Events vs Commands

In the world of service oriented architectures and CQRS style processes there is a tendancy for nearly everything to raise events. Going back a few years however, before REST became fashionable many interactions were by RPC and often the result of processing commands from a queue.

So when did commands become an anti-pattern? Well of course, they never did. These days we just have to understand when it’s more appropriate to send a command or raise an event.

Here’s a table to help you decide what you should be using:

Events Commands
An event is all about something that has already happened A command is all about something that the originating service wants to happen (although it might not be successful)
A service raising an event doesn’t care what happens to it. Something consuming an event is not critical to the service’s function. A service sending a command needs that command to be processed as part of it’s functionality.
An event could be consumed by one, many or no consumers. A command is intended for one specific consumer.
An event can suggest loose coupling between services. A command definitely indicates tight coupling – the originating service knows about the command target.
A service prevented from raising an event can only report that the event was not raised. A service prevented from sending a command can report the failure to a team with specific domain knowledge about what will happen down stream if the command is not processed. The service may be designed to fail its own process if the command fails.

A really good example of the right use of an event is communicating between services within a bounded context that something has happened. The originating service will have successfully completed its function before raising the event. Consumers of the event do something else in addition that the originating service doesn’t really care about.

A good example of the right use of a command is where two different platforms need to be kept in sync with each other. When data is updated in one system a sync command is sent to update the other. If something stops that command getting sent (e.g. an auth issue between the service and a message queue) then the service can react and alert people to the issue, or it may be that the update in the originating service needs to fail.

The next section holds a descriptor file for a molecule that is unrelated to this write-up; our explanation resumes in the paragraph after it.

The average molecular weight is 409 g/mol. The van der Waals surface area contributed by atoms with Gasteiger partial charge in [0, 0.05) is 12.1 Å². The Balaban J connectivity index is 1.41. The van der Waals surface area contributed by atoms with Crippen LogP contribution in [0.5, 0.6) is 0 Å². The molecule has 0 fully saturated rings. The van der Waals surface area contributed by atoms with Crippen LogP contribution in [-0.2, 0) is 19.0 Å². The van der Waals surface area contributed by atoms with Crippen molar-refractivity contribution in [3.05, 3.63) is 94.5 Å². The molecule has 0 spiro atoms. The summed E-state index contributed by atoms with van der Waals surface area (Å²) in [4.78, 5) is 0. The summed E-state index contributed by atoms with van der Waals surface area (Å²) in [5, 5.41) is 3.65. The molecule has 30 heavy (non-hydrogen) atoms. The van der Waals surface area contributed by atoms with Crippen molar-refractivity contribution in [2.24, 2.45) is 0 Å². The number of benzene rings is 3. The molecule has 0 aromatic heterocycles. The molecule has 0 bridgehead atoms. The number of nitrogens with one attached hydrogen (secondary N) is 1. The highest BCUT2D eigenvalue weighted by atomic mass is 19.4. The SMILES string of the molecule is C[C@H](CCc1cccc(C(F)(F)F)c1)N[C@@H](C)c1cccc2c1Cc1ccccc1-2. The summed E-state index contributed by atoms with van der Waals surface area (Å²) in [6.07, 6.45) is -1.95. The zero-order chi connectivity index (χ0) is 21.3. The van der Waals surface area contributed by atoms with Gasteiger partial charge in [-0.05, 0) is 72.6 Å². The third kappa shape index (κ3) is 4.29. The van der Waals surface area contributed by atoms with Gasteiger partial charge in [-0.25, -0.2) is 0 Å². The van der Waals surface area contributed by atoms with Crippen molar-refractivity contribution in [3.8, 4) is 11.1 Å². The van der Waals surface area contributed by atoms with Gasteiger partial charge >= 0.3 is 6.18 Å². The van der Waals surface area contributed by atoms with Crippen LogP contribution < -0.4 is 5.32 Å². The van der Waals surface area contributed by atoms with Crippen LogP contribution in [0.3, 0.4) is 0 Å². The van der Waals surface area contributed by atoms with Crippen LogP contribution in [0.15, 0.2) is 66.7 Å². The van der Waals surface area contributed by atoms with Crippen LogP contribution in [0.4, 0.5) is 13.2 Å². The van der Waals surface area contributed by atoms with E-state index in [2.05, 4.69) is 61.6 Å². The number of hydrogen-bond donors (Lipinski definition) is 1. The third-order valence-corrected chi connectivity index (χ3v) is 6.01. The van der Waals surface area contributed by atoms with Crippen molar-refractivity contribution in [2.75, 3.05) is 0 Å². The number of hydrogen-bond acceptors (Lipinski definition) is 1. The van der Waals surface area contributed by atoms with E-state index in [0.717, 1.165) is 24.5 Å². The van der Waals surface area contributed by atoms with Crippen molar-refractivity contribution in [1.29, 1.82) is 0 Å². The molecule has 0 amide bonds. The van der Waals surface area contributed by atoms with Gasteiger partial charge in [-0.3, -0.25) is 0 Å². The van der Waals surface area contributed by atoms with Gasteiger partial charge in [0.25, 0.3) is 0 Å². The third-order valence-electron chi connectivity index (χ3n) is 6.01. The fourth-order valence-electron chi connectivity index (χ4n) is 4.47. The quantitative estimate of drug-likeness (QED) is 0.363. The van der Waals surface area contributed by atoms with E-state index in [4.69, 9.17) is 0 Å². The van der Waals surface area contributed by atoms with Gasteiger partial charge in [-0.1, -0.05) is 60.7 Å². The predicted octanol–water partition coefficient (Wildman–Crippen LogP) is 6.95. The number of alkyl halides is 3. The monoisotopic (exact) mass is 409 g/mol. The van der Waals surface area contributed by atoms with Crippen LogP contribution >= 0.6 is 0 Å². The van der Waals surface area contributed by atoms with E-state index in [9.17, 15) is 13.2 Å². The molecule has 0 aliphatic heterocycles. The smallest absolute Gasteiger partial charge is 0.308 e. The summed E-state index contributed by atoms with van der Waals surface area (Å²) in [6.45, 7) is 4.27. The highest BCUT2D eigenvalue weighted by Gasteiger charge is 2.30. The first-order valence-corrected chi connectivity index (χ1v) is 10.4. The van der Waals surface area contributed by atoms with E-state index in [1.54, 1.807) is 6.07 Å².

Both events and commands are important in a distributed system. Using them in the right places makes your intent much clearer and helps keep your system structured.

User Secrets in asp.NET 5

Accidentally pushing credentials to a public repo has never happened to me, but I know a few people for whom it has. AWS have an excellent workaround for this by using credential stores that can be configured via the CLI or IDE but this technique only works for IAM user accounts, it doesn’t allow you to connect to anything outside of the AWS estate.

Welcome to User Secrets in asp.NET 5 – and they’re pretty cool.

User Secrets are a part of the new asp.NET configuration mechanism. If you open Visual Studio 2015 and create a new Web API project, for example, you’ll be presented with something somewhat different to previous versions. Configuration is carried out in Startup.cs, where we can conditionally load configuration from one or many sources including .config and .json files, environment variables and the User Secret store. To access User Secrets, you want to modify the constructor like so:

public Startup(IHostingEnvironment env, IApplicationEnvironment appEnv)
    var builder = new ConfigurationBuilder(appEnv.ApplicationBasePath)

    Configuration = builder.Build();

In this example, the order of calls to AddJsonFile(), AddUserSecrets() and AddEnvironmentVariables() makes a difference. If the property ‘Username’ is defined in config.json and also as a secret then the value in config.json will be ignored in favour of the secret. Similarly, if there is a ‘Username’ environment variable set, that would win over the other two. The order loaded dictates which wins.

To create a secret, first open a Developer Command Prompt for VS2015. This is all managed via the command line tool ‘user-secret’. To check if you have everything installed, at the prompt, type ‘user-secret -h’.

C:Program Files (x86)Microsoft Visual Studio 14.0>user-secret -h

If user-secret isn’t recognised then you may need to install the SecretManager command in the .NET Development Utilities (DNU). Do this by typing ‘dnu command install SecretManager’.

C:Program Files (x86)Microsoft Visual Studio 14.0>dnu command install SecretManager

In my case, this was again not recognised, even though I had just completed a full install of every component of Visual Studio 2015 Professional. If this is still not working for you, then you need to update the .NET Version Manager (DNVM). Do this by typing ‘dnvm upgrade’.

C:Program Files (x86)Microsoft Visual Studio 14.0>dnvm upgrade

Hopefully, you should get a similar response to this:

C:Program Files (x86)Microsoft Visual Studio 14.0>dnvm upgrade
Determining latest version